The Tharsis bulge has many interesting geological features in addition to its huge volcanoes. In this part of the planet, the surface itself has bulged upward, forced by great pressures from below, resulting in extensive tectonic cracking of the crust. Among the most spectacular tectonic features on Mars are the canyons called the Valles Marineris (or Mariner Valleys, named after Mariner 9, which first revealed them to us), which are shown in Figure 10.19. They extend for about 5000 kilometers (nearly a quarter of the way around Mars) along the slopes of the Tharsis bulge. If it were on Earth, this canyon system would stretch all the way from Los Angeles to Washington, DC. The main canyon is about 7 kilometers deep and up to 100 kilometers wide, large enough for the Grand Canyon of the Colorado River to fit comfortably into one of its side canyons. Viewers of the movie “The Martian” can see a recreation of these canyonlands, as the film’s hero takes a long trip through a spectacular (and somewhat exaggerated) presentation of this part of Mars.
Link to Learning
An excellent 4-minute video tour of Valles Marineris, narrated by planetary scientist Phil Christensen, is available for viewing.
The term “canyon” is somewhat misleading here because the Valles Marineris canyons have no outlets and were not cut by running water. They are basically tectonic cracks, produced by the same crustal tensions that caused the Tharsis uplift. However, water has played a later role in shaping the canyons, primarily by seeping from deep springs and undercutting the cliffs. This undercutting led to landslides that gradually widened the original cracks into the great valleys we see today (Figure 10.20). Today, the primary form of erosion in the canyons is probably wind.
While the Tharsis bulge and Valles Marineris are impressive, in general, we see fewer tectonic structures on Mars than on Venus. In part, this may reflect a lower general level of geological activity, as would be expected for a smaller planet. But it is also possible that evidence of widespread faulting has been buried by wind-deposited sediment over much of Mars. Like Earth, Mars may have hidden part of its geological history under a cloak of soil.
The View on the Martian Surface
The first spacecraft to land successfully on Mars were Vikings 1 and 2 and Mars Pathfinder. All sent back photos that showed a desolate but strangely beautiful landscape, including numerous angular rocks interspersed with dune like deposits of fine-grained, reddish soil (Figure 10.21).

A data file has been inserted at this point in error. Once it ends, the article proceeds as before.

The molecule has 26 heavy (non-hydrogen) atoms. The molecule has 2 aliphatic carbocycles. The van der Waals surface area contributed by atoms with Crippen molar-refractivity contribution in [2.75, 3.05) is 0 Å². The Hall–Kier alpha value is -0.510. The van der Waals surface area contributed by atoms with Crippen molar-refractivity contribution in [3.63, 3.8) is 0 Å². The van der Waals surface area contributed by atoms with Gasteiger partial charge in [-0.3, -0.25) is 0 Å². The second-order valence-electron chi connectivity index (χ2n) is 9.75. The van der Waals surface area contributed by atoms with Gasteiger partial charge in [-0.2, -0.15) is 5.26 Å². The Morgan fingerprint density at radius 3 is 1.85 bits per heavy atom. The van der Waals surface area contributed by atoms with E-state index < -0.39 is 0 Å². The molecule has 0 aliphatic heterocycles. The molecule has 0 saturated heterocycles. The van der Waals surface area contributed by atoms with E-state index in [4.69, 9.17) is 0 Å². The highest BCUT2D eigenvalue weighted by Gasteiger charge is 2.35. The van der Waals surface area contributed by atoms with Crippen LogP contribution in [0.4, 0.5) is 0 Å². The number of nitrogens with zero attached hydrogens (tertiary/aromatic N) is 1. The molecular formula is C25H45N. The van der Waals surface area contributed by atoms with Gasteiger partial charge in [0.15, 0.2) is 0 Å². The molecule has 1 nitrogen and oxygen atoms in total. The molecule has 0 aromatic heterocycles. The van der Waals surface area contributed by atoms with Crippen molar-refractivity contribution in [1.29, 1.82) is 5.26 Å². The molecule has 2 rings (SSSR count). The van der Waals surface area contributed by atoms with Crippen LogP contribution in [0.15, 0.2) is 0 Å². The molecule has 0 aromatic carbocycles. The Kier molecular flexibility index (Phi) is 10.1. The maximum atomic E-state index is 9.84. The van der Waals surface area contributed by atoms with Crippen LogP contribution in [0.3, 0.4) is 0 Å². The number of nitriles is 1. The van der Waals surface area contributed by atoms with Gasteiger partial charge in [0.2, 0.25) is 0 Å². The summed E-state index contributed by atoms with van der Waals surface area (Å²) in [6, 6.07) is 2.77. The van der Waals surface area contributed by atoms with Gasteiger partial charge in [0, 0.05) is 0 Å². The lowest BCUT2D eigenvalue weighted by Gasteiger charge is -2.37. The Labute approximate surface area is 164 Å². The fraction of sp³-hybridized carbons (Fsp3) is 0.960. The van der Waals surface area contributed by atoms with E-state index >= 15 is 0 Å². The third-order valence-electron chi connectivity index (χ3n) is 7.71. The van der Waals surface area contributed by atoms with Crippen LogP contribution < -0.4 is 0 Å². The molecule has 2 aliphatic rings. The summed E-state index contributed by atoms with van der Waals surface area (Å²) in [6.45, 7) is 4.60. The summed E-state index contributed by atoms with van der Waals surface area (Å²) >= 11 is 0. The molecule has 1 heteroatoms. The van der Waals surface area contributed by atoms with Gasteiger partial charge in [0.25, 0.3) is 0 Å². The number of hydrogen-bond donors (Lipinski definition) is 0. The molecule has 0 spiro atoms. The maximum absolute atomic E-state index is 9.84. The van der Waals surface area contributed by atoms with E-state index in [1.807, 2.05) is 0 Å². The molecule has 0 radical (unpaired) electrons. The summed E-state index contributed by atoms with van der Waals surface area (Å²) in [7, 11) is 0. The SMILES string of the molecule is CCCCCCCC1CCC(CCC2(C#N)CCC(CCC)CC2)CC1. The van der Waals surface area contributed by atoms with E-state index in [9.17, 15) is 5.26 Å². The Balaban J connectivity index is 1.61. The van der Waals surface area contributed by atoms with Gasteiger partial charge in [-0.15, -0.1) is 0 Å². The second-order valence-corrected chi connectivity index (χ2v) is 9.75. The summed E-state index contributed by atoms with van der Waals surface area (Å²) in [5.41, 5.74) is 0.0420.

All three of these landers were targeted to relatively flat, lowland terrain. Instruments on the landers found that the soil consisted of clays and iron oxides, as had long been expected from the red color of the planet. All the rocks measured appeared to be of volcanic origin and roughly the same composition. Later landers were targeted to touch down in areas that apparently were flooded sometime in the past, where sedimentary rock layers, formed in the presence of water, are common. (Although we should note that nearly all the planet is blanketed in at least a thin layer of wind-blown dust).
The Viking landers included weather stations that operated for several years, providing a perspective on martian weather. The temperatures they measured varied greatly with the seasons, due to the absence of moderating oceans and clouds. Typically, the summer maximum at Viking 1 was 240 K (–33 °C), dropping to 190 K (–83 °C) at the same location just before dawn. The lowest air temperatures, measured farther north by Viking 2, were about 173 K (–100 °C). During the winter, Viking 2 also photographed water frost deposits on the ground (Figure 10.22). We make a point of saying “water frost” here because at some locations on Mars, it gets cold enough for carbon dioxide (dry ice) to freeze out of the atmosphere as well.
Most of the winds measured on Mars are only a few kilometers per hour. However, Mars is capable of great windstorms that can shroud the entire planet with windblown dust. Such high winds can strip the surface of some of its loose, fine dust, leaving the rock exposed. The later rovers found that each sunny afternoon the atmosphere became turbulent as heat rose off the surface. This turbulence generated dust devils, which play an important role in lifting the fine dust into the atmosphere. As the dust devils strip off the top layer of light dust and expose darker material underneath, they can produce fantastic patterns on the ground (Figure 10.23).
Wind on Mars plays an important role in redistributing surface material. Figure 10.23 shows a beautiful area of dark sand dunes on top of lighter material. Much of the material stripped out of the martian canyons has been dumped in extensive dune fields like this, mostly at high latitudes.